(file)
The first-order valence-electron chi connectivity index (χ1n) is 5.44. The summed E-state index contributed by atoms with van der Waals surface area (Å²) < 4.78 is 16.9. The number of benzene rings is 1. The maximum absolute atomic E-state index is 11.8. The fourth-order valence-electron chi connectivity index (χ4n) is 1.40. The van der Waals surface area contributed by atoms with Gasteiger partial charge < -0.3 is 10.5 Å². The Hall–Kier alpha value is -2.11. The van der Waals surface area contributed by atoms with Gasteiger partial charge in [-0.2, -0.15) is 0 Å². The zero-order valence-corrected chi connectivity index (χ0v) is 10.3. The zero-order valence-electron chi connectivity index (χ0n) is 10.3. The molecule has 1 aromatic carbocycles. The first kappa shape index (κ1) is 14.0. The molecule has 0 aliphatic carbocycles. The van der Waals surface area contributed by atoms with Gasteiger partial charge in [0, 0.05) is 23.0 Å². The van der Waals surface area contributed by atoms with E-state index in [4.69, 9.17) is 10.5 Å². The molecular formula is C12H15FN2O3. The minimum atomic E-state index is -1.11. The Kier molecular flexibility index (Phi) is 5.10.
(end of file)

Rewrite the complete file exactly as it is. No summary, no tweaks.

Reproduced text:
The first-order valence-electron chi connectivity index (χ1n) is 5.44. The summed E-state index contributed by atoms with van der Waals surface area (Å²) < 4.78 is 16.9. The number of benzene rings is 1. The maximum absolute atomic E-state index is 11.8. The fourth-order valence-electron chi connectivity index (χ4n) is 1.40. The van der Waals surface area contributed by atoms with Gasteiger partial charge < -0.3 is 10.5 Å². The Hall–Kier alpha value is -2.11. The van der Waals surface area contributed by atoms with Gasteiger partial charge in [-0.2, -0.15) is 0 Å². The zero-order valence-corrected chi connectivity index (χ0v) is 10.3. The zero-order valence-electron chi connectivity index (χ0n) is 10.3. The molecule has 1 aromatic carbocycles. The first kappa shape index (κ1) is 14.0. The molecule has 0 aliphatic carbocycles. The van der Waals surface area contributed by atoms with Gasteiger partial charge in [0, 0.05) is 23.0 Å². The van der Waals surface area contributed by atoms with E-state index in [4.69, 9.17) is 10.5 Å². The molecular formula is C12H15FN2O3. The minimum atomic E-state index is -1.11. The Kier molecular flexibility index (Phi) is 5.10.